News / Science & Technology

Technology, Word of Mouth Help Genealogy Hit the Mainstream

Jack Goins poses with a photo dated to have been taken in 1898 of his great-great grandparents found through genealogical research, May 23, 2012.
Jack Goins poses with a photo dated to have been taken in 1898 of his great-great grandparents found through genealogical research, May 23, 2012.
Mike Richman
Two providers of family history resources recently made a groundbreaking deal that will streamline global access to genealogical records., a commercial entity, and, a non-profit group, plan to put about 1 billion historical records online.  The records will include birth, marriage, death and immigration certificates once not obtainable on the Internet.

The deal between these two organizations, both heavyweights in the genealogy business, exemplifies the growing efforts to meet the hunger of people longing to research their family trees.

Genealogy, in fact, has become a global phenomenon.

A market research firm, Global Industry Analysts, says there are more than 80 million professional and amateur genealogists around the world.  It projects the market for genealogy products and services will reach $4.3 billion by 2018, nearly double from last year.

Sounds like there's a fascination behind tracing one's ancestry.

Information on the Internet

“Because of technology and everyone’s connectedness through technology, one, it is easier and less expensive than ever to make the world’s historic records available for people online," executive Paul Nauta said.  "But two, there’s a larger base of our world population than ever that is now connected through this worldwide technology, and they’re using it to socialize and communicate with each other.”

Dick Eastman edits an online genealogical newsletter.  He agrees that the capabilities to meet genealogical interests have increased, thus attracting more people to the practice.  There are about 10,000 online genealogical sites, he says, including many blogs.

“I think people have always been interested in genealogy and their ancestry," Eastman said.  "I think that’s been true for 100 years or more.  The difference now is we’ve got tools to satisfy that interest, whether you’re seated in your home or whether you have to go to a library someplace.”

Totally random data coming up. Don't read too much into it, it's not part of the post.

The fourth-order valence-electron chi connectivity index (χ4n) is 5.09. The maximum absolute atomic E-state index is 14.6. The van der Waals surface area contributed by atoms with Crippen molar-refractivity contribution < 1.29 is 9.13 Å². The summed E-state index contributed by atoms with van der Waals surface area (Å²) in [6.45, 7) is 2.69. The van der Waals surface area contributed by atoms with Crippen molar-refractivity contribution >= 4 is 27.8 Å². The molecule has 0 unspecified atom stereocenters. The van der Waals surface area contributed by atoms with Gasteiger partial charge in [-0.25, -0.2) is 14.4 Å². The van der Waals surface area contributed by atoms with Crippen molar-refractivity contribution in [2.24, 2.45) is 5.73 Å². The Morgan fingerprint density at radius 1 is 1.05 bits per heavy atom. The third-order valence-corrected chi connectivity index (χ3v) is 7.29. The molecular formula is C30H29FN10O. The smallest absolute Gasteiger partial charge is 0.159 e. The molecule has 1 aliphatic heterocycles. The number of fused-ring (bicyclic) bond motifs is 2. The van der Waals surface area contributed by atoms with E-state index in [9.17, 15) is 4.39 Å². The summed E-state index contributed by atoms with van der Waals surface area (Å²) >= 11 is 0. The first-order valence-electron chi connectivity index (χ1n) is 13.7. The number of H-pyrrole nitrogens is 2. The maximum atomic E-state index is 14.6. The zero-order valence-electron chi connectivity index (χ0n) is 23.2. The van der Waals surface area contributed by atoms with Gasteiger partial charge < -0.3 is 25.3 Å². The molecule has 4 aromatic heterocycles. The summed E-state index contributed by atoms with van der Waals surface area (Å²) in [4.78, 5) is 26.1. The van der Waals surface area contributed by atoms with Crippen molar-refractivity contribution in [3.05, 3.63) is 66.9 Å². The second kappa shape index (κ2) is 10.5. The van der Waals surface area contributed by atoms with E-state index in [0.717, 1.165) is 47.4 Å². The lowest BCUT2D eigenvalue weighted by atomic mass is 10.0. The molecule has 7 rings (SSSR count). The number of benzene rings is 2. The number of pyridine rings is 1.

Genealogy once was considered a pastime pursued only by older adults and the Mormon Church, a U.S.-based sector of Christianity that is renowned for maintaining genealogical records. is aligned with the Mormon Church.

But family tracing is now of interest to people from different socioeconomic and demographic backgrounds.  Eastman said many people in their 20s, 30s and 40s are now getting into it.

In addition to technology, Eastman credited exposure in the mass media with fueling an interest in unearthing one’s ancestry.  He said "Roots,” a wildly popular 1970s TV mini-series about African-Americans and slavery, served as an impetus.  Today, several TV shows focus on genealogy.

“So I can’t point my finger and say it’s any one thing, but when you look at the combination of these things, there’s a certain, I guess, synergy is the word between them," Eastman said.  "Each one kind of fuels the other, and people now who perhaps in the past had a very casual interest, now are suddenly thinking, `Hey, I can do that.’  And they do.”

According to Eastman, most people dive into genealogy curious about their ancestors and country of origin.  He said a desire to learn about inherited medical diseases also attracts people.  

"Who am I?  Where did I come from?  I am the product of these people.  Who were these people?," he said rhetorically.  "And I believe that most of the people start researching the family tree, when they start out they would be delighted to get back two, three, maybe four generations."

Amazing Genealogical Stories

Nauta and Eastman have both uncovered fascinating personal stories.

Using birth, marriage and death documents now accessible online, Nauta discovered that his family tree traces back to Italy in the late 1700s.
He also learned that he has first cousins, a woman and man, still living in the Italian town of Cagnano Varano.  He has met both of them.  They are living connections to his Italian ancestors going back more than 400 years.

“She’s been able to fill in the blanks for me and reconnect me with 400 years of my family history from this little town in Italy, all thanks to these records being more publicly accessible to people doing genealogical research,” Nauta said.  

Eastman learned that one of his ancestors was a French-Canadian man who lived in Quebec.  This man was killed by a jealous husband who found him in a “rather indelicate position” with the husband’s wife, Eastman said.

Eastman cautioned against believing ancestral stories without researching them.  For example, he once was told his great grandmother was an American Indian, but later learned that story was false.

“Your family’s going to have different stories, but some of them can be fascinating," he said.  "Just keep in mind the ones you heard when you were growing up, 50 percent of the time will turn out not to be true or only have just a little nugget of truth in them.”

Most of the people attracted to genealogy are in countries that have accepted waves of immigrants over the years, such as the United States, Canada, Argentina and Brazil.  Western Europe also is a big user of genealogy products and services.

With more and more family details finding their way to the Internet, that interest is not about to wane.

You May Like

800-Pound Man Determined to Slim Down

Man says he was kicked out of hospital for ordering pizza; wants to be an actor More

Australia Prepares to Resettle 12,000 Syrian Refugees